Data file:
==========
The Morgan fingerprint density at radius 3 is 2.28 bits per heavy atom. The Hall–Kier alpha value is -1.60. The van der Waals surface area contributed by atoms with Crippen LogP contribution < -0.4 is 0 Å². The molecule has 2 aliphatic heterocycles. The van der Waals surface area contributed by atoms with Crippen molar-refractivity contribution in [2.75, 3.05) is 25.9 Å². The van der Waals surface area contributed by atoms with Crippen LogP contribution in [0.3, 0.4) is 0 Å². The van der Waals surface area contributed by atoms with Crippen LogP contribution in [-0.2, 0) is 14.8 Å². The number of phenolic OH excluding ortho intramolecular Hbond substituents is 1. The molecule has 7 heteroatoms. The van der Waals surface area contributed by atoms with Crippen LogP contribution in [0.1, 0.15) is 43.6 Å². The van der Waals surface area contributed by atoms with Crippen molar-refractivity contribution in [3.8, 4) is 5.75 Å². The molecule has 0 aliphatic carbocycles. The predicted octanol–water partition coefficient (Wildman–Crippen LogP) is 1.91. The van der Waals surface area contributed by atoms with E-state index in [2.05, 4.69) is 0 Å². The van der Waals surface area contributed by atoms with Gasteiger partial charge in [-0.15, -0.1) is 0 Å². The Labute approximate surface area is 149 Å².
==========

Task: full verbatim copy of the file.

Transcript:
The Morgan fingerprint density at radius 3 is 2.28 bits per heavy atom. The Hall–Kier alpha value is -1.60. The van der Waals surface area contributed by atoms with Crippen LogP contribution < -0.4 is 0 Å². The molecule has 2 aliphatic heterocycles. The van der Waals surface area contributed by atoms with Crippen molar-refractivity contribution in [2.75, 3.05) is 25.9 Å². The van der Waals surface area contributed by atoms with Crippen LogP contribution in [0.3, 0.4) is 0 Å². The van der Waals surface area contributed by atoms with Crippen LogP contribution in [-0.2, 0) is 14.8 Å². The number of phenolic OH excluding ortho intramolecular Hbond substituents is 1. The molecule has 7 heteroatoms. The van der Waals surface area contributed by atoms with Crippen LogP contribution in [0.1, 0.15) is 43.6 Å². The van der Waals surface area contributed by atoms with Crippen molar-refractivity contribution in [3.8, 4) is 5.75 Å². The molecule has 0 aliphatic carbocycles. The predicted octanol–water partition coefficient (Wildman–Crippen LogP) is 1.91. The van der Waals surface area contributed by atoms with E-state index in [2.05, 4.69) is 0 Å². The van der Waals surface area contributed by atoms with Gasteiger partial charge in [-0.15, -0.1) is 0 Å². The Labute approximate surface area is 149 Å².